Natural Gas in North America

Is Business Really Booming?

The period between 2001 and 2007 experienced a 19 percent loss of employment in manufacturing, although the period between 2009 and 2011 saw a slight increase of 2.6 percent. Much of the increase was the result of a strengthening automotive industry in the wake of the global financial crisis and can be largely attributed to the government assistance that came in the form of a bailout and associated policies.

Thanks in large part to discoveries of abundant domestic natural gas supplies, manufacturing now is set to make a comeback in the United States and Canada. Energy intensive industries, such as plastics, rubbers, computers and other electronic equipment manufacturers, are returning to or expanding North American operations.

Increased supplies means decreased domestic prices, thus poising the U.S. and other natural gas rich nations, like Canada, a decade or more of export cost advantages, so long as supplies remain abundant and so long as prices stay low compared to global prices of natural gas. A dropping currency rate is also contributing to these industry advantages.

Both domestic and international companies have plans to upgrade, expand or relocate their plants to the U.S., primarily to resource rich regions with a large number of companies coming from the European Union. G.E., Caterpillar and Dow, as well as BASF, Siemens and Voestalpine, are among the companies that have such intentions.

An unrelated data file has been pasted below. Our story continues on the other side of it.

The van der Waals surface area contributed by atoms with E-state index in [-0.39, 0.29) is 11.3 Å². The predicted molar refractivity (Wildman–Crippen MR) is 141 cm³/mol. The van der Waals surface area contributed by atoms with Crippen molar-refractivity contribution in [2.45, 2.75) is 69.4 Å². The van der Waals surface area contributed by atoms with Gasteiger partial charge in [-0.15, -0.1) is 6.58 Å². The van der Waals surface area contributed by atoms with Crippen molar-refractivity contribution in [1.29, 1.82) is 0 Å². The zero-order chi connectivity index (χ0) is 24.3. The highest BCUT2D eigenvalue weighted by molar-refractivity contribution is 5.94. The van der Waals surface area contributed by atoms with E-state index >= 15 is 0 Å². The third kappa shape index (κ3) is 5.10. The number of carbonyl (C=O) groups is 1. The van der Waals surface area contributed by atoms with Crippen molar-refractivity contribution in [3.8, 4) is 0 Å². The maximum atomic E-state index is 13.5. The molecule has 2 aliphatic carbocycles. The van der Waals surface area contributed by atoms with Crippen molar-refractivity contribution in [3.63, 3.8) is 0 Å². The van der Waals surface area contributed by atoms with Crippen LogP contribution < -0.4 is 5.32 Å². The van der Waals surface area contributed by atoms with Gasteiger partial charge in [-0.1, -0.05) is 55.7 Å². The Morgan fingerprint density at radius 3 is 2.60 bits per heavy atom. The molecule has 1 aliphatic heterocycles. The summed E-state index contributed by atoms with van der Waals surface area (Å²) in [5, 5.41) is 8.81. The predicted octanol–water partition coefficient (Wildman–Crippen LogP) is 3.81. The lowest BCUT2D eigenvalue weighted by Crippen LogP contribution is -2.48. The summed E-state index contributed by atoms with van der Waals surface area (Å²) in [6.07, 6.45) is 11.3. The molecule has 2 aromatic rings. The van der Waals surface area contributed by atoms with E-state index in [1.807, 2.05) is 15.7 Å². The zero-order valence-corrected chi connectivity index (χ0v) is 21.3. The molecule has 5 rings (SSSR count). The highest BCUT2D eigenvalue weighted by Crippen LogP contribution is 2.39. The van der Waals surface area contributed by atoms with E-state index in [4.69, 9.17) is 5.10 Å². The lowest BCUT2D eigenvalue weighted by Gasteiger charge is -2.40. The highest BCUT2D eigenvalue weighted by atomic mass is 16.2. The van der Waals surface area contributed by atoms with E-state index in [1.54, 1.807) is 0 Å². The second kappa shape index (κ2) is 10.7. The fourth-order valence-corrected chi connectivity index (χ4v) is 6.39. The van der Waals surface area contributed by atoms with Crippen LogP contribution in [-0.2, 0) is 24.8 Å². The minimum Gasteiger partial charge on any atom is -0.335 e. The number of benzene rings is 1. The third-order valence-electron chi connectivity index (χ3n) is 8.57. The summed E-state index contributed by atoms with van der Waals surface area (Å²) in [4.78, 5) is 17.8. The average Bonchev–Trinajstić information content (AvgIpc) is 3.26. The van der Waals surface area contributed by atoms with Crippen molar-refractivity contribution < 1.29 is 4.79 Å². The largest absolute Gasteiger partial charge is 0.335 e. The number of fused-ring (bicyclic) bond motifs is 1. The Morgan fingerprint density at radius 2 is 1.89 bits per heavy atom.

New technology and the recent drilling boom in the U.S. have increased production by 11 percent over the past two years. The massive Haynesville Shale natural gas field in Louisiana is estimated to hold 200 trillion cubic feet of natural gas – the equivalent to eighteen years’ worth of current U.S. oil production.

Paired with huge discoveries in Texas, Pennsylvania and Arkansas, an estimated total of 2 200 trillion cubic feet of natural gas is waiting to be extracted. The U.S. is sitting on what is predicted to be enough natural gas to satisfy domestic demand, at its current levels, for a century.

Natural gas production peaked in the U.S. in the 1970s and recovered briefly from the 1990s to early 2000s when output fell at the newer fields in New Mexico and Wyoming – at which point, the country felt coerced by circumstance and spent millions of dollars on a natural gas infrastructure, such as terminals and pipelines, to support and maintain demand of imported natural gas. This had an upward effect on prices until technological advances made hydraulic fracking and horizontal wells viable as a means for extraction. Shale gas is found 10 000 feet or more below the surface, in environments that are high pressure and high temperature, and require non-traditional drilling methods to extract the resource.